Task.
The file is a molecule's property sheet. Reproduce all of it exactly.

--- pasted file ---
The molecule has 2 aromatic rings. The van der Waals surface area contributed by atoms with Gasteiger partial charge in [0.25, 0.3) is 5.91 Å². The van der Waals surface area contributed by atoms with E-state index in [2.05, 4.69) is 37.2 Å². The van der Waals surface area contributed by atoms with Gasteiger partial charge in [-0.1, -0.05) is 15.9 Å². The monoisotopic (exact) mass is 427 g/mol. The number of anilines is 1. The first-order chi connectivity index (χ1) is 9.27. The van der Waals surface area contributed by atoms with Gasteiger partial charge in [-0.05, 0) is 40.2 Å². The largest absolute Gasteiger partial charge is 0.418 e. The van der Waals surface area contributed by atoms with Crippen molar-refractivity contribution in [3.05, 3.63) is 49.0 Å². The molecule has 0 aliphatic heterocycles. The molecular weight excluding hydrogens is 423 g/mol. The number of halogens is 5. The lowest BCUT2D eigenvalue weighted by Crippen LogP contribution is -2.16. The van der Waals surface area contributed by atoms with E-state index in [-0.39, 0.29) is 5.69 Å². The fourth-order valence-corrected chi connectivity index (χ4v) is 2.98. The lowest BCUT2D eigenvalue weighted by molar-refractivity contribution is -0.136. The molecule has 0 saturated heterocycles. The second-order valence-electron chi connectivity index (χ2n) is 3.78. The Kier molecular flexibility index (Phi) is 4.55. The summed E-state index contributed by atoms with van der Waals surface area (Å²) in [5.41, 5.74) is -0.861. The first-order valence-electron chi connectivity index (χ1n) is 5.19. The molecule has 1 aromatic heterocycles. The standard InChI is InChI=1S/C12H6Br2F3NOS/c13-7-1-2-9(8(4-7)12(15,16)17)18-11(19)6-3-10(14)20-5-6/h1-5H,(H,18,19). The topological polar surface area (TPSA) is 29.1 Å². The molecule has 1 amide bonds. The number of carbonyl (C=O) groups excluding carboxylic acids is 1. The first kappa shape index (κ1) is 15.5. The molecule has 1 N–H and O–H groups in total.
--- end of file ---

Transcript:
The molecule has 2 aromatic rings. The van der Waals surface area contributed by atoms with Gasteiger partial charge in [0.25, 0.3) is 5.91 Å². The van der Waals surface area contributed by atoms with E-state index in [2.05, 4.69) is 37.2 Å². The van der Waals surface area contributed by atoms with Gasteiger partial charge in [-0.1, -0.05) is 15.9 Å². The monoisotopic (exact) mass is 427 g/mol. The number of anilines is 1. The first-order chi connectivity index (χ1) is 9.27. The van der Waals surface area contributed by atoms with Gasteiger partial charge in [-0.05, 0) is 40.2 Å². The largest absolute Gasteiger partial charge is 0.418 e. The van der Waals surface area contributed by atoms with Crippen molar-refractivity contribution in [3.05, 3.63) is 49.0 Å². The molecule has 0 aliphatic heterocycles. The molecular weight excluding hydrogens is 423 g/mol. The number of halogens is 5. The lowest BCUT2D eigenvalue weighted by Crippen LogP contribution is -2.16. The van der Waals surface area contributed by atoms with E-state index in [-0.39, 0.29) is 5.69 Å². The fourth-order valence-corrected chi connectivity index (χ4v) is 2.98. The lowest BCUT2D eigenvalue weighted by molar-refractivity contribution is -0.136. The molecule has 0 saturated heterocycles. The second-order valence-electron chi connectivity index (χ2n) is 3.78. The Kier molecular flexibility index (Phi) is 4.55. The summed E-state index contributed by atoms with van der Waals surface area (Å²) in [5.41, 5.74) is -0.861. The first-order valence-electron chi connectivity index (χ1n) is 5.19. The molecule has 1 aromatic heterocycles. The standard InChI is InChI=1S/C12H6Br2F3NOS/c13-7-1-2-9(8(4-7)12(15,16)17)18-11(19)6-3-10(14)20-5-6/h1-5H,(H,18,19). The topological polar surface area (TPSA) is 29.1 Å². The molecule has 1 amide bonds. The number of carbonyl (C=O) groups excluding carboxylic acids is 1. The first kappa shape index (κ1) is 15.5. The molecule has 1 N–H and O–H groups in total.